Mentions: Using these CTLA-4 transfectants, we then examined the distribution of surface CTLA-4 in relation to the IS by confocal microscopy (Fig. 2) . T cell transfectants were stimulated with the superantigen SEE and an APC expressing high levels of B7 and MHC class II molecules. In the absence of SEE stimulation, both CD3 and CTLA-4 were homogeneously distributed on the surface of the T cells (Fig. 2 A). As the T cells were not permeabilized, no intracellular CTLA-4 was detectable. Upon SEE stimulation, CD3 migrated to the interface between the T cell and APC (Fig. 2 A). LFA-1 and PKCθ also migrated to this area (data not shown), indicating that this interface is a putative IS. More importantly, after doxycycline induction, wild-type CTLA-4 migrated to this interface between T cell and APC and colocalized with CD3 upon stimulation with SEE and APC, conditions that correlate with inhibition of IL-2 production (see below). In addition, CD43 was excluded of the CTLA-4 cluster at the center of the T cell–APC interface (data not shown), supporting the idea that the CTLA-4 cluster is in the immunological synapse. Similar to the wild-type CTLA-4, GPI-anchored CTLA-4 was evenly distributed on the membrane in resting cells and migrated to the IS upon SEE stimulation, where it colocalized with CD3. Tailless CTLA-4 migrated to the IS although the frequency of colocalization with CD3 was lower than that seen with wild-type CTLA-4 as well as with GPI-anchored CTLA-4 as shown by quantification of CD3-CTLA-4 cocapping under conditions of doxycycline induction and coligation induced by SEE and APC (Fig. 2 A). For the GPI-anchored CTLA-4 transfectants and the tailless CTLA-4 transfectants, we show these experiments in the absence of doxycycline induction, as under these conditions, the level of CTLA-4 expression on the surface is more comparable.

Bottom Line: Using subcellular fractionation, we show that most lipid raft-associated CTLA-4 is on the T cell surface.However, raft localization, although necessary for inhibition of T cell activation, is not sufficient for CTLA-4-mediated negative signaling.These data demonstrate that CTLA-4 within lipid rafts migrates to the IS where it can potentially form lattice structures and inhibit T cell activation.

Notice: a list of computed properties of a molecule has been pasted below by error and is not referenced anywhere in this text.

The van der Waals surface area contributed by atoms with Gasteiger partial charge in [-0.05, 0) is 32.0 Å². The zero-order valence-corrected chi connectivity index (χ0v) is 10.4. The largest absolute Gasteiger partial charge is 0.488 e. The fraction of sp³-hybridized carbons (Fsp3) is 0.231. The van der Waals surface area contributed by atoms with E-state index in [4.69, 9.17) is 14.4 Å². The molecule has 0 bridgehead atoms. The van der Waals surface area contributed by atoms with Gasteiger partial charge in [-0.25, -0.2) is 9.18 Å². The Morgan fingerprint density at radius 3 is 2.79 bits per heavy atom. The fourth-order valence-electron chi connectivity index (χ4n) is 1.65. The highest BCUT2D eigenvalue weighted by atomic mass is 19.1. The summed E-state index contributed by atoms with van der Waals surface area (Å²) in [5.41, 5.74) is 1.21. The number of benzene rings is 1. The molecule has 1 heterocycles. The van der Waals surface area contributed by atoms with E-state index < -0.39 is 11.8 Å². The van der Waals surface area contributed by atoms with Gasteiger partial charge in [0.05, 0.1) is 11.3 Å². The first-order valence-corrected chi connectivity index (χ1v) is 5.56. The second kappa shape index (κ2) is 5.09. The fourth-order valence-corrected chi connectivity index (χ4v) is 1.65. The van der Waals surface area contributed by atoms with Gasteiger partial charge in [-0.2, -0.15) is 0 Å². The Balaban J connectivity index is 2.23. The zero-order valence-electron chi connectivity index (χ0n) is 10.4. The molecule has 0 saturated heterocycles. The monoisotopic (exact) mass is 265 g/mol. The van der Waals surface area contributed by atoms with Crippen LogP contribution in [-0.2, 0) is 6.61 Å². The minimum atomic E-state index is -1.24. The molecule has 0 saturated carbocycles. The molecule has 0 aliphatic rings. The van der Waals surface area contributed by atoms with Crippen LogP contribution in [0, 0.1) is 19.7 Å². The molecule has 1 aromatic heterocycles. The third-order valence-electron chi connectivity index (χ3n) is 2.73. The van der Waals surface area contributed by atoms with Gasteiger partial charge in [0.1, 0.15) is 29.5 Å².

View Article: PubMed Central - PubMed

Affiliation: The Biotherapeutics and Transplantation and Immunobiology Groups, The John P. Robarts Research Institute, and The Departments of Microbiology and Immunology, and Medicine, The University of Western Ontario, London, Ontario N6A 5K8, Canada.

ABSTRACT
T cell activation through the T cell receptor (TCR) involves partitioning of receptors into discrete membrane compartments known as lipid rafts, and the formation of an immunological synapse (IS) between the T cell and antigen-presenting cell (APC). Compartmentalization of negative regulators of T cell activation such as cytotoxic T lymphocyte-associated antigen-4 (CTLA-4) is unknown. Recent crystal structures of B7-ligated CTLA-4 suggest that it may form lattices within the IS which could explain the mechanism of action of this molecule. Here, we show that after T cell stimulation, CTLA-4 coclusters with the TCR and the lipid raft ganglioside GM1 within the IS. Using subcellular fractionation, we show that most lipid raft-associated CTLA-4 is on the T cell surface. Such compartmentalization is dependent on the cytoplasmic tail of CTLA-4 and can be forced with a glycosylphosphatidylinositol-anchor in CTLA-4. The level of CTLA-4 within lipid rafts increases under conditions of APC-dependent TCR-CTLA-4 coligation and T cell inactivation. However, raft localization, although necessary for inhibition of T cell activation, is not sufficient for CTLA-4-mediated negative signaling. These data demonstrate that CTLA-4 within lipid rafts migrates to the IS where it can potentially form lattice structures and inhibit T cell activation.

Show MeSH
Related in: MedlinePlus